Friday, May 13, 2011

MWJ Article Forecasts Technology used to Report Bin Laden Operation

Around the time last year when the Obama administration was first learning about bin Laden’s where-abouts in Abbottabad Pakistan, we at the Journal were putting the final touches on our August Military Microwave supplement. While the Journal and its staff has no obvious connection to the administration, military and intelligence community behind this successful covert operation, we do have a connection to this story by way of an article we were about to publish that month. The previous fall at the Milcom show in Boston, I had read an article by Dr. Simon et. al. of Queen’s University in Belfast on millimeter-wave ad hoc personal communication system for war fighters. I had invited Dr. Cotton to author the cover story for our Military supplement and he along with William Scanlon (Queen's University of Belfast), Efstratios Skafidas (University of Melbourne) and Bhopinder Madahar (Ministry of Defence, UK) graciously accepted our offer. The article was entitled, “Millimeter-wave Stealth Radio for Special Operations Forces”.

The Abstract read as follows:
For Special Operations Forces, an important attribute of any future radio will be the ability to conceal transmissions from the enemy while transmitting large amounts of data for situational awareness and communications. These requirements will mean that military wireless systems designers will need to consider operating frequencies in the mm-wave bands. The high data rates that are achievable at these frequencies and the propagation characteristics at this wavelength will provide many benefits for the implementation of √ęstealth radio√≠. This article discusses some of the recent advances in RF front-end technology, alongside physical layer transmission schemes that could be employed for millimeter-wave soldier-mounted radio. The operation of a hypothetical millimeter-wave soldier-to-soldier communications system that makes use of smart antenna technology is also described.

I thought of these high speed data communication networks when I heard that the White House and operation leaders were watching the action in Pakistan unfold in real-time. After years of developing microwaves for weapon systems created and used during the Cold War, perhaps older Microwave Journal readers are well accustomed to knowing the technology story behind the headlines, but it still gives me the chills when it happens. I invite everyone to go back and read Dr. Cotton’s article now that it has moved from science fiction to forecast to fact.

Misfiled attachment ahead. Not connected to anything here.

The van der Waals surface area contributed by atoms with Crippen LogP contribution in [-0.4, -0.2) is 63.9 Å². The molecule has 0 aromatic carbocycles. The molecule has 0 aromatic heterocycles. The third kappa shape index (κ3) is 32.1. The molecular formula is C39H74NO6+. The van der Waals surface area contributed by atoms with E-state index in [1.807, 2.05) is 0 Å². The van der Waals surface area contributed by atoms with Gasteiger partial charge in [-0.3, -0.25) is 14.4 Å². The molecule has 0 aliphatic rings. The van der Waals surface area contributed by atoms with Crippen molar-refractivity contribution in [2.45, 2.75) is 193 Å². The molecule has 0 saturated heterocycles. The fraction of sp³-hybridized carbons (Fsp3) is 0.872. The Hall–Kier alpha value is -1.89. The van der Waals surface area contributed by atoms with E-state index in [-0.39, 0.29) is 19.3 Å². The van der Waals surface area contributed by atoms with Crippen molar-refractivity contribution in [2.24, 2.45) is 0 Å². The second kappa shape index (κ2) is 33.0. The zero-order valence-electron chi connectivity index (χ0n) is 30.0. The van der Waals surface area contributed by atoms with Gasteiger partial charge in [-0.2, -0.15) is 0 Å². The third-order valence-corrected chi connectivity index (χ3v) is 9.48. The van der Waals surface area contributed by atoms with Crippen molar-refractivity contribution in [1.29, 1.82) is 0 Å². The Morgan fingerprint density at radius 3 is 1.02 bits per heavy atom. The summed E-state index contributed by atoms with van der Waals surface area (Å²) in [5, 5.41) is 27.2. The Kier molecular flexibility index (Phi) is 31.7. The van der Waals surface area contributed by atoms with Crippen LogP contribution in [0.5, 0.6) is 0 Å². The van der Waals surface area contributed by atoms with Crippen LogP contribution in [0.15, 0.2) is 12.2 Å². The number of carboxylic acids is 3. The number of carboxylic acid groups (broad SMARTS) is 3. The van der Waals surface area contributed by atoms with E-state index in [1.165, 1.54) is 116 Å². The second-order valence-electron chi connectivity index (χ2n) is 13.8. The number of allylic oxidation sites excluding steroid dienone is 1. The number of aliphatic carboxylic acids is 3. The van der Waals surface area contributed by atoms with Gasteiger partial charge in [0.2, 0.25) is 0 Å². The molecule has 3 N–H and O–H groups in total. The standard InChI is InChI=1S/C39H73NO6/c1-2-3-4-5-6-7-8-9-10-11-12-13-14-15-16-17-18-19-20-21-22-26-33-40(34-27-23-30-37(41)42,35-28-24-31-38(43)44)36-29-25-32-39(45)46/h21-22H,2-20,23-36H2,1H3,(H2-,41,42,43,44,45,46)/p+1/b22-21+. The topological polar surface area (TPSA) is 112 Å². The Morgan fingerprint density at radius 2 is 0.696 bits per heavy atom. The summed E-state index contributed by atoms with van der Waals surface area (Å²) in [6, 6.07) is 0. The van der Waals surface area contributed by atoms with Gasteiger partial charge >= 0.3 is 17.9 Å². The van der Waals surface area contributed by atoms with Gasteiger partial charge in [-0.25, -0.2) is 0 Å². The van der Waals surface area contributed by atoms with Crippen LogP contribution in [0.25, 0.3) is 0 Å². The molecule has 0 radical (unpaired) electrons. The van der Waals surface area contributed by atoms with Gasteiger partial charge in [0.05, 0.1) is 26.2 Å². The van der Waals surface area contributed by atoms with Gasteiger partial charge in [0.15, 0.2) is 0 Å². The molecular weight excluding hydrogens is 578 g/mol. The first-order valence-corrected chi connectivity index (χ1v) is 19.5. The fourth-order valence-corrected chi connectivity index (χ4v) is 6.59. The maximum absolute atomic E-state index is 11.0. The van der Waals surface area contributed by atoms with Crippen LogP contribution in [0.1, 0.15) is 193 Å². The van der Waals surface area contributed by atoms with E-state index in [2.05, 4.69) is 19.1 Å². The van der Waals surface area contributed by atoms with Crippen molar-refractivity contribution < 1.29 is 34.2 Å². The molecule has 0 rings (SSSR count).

Monday, May 9, 2011

Stealth Technology is Being Applied Everywhere

We learned last week that Navy SEALs probably used advanced technology on the Sikorsky choppers used in the raid on Osama bin Laden's compound in Pakistan. Military aviation experts have been poring over photographs of the debris (photo courtesy of Reuters), particularly the tail section, of the Black Hawk that had a hard landing and was purposely destroyed to protect its technology.

Exactly how the Black Hawk helicopters were modified is not completely known, but the photographs of the wreckage offer new clues to the military's cutting-edge methods. Several analysts agreed the aircraft used technology that appeared to stem from the Comanche, a $39 billion, joint project between Sikorsky and Boeing until it was scrapped in 2004 due to high costs. The tail rotor was modified with a dish covering part of the rotor to suppress noise and the tail section was modified to reduce it radar cross section. In addition, there was evidence of radar absorbing materials being used on the Black Hawks.

Also last week, Boeing announced that its Phantom Ray unmanned airborne system (UAS) successfully completed its first flight April 27 at NASA's Dryden Flight Research Center at Edwards Air Force Base, Calif. This is a stealth unmanned platform which is obvious from its shape. The 17-minute flight took place following a series of high-speed taxi tests in March that validated ground guidance, navigation and control and verified mission planning, pilot interface and operational procedures. Phantom Ray flew to 7,500 feet and reached a speed of 178 knots.

The flight demonstrated Phantom Ray's basic airworthiness, setting the stage for additional flights in the next few weeks. These company-funded flights will prepare Phantom Ray to support potential missions that may include intelligence, surveillance and reconnaissance; suppression of enemy air defenses; electronic attack; strike; and autonomous air refueling.

Stealth technology is being applied to most combat aircraft built in the US these days, so it is a pretty safe prediction that all future US combat aircraft will be built using stealth technology and might even be all unmanned going forward.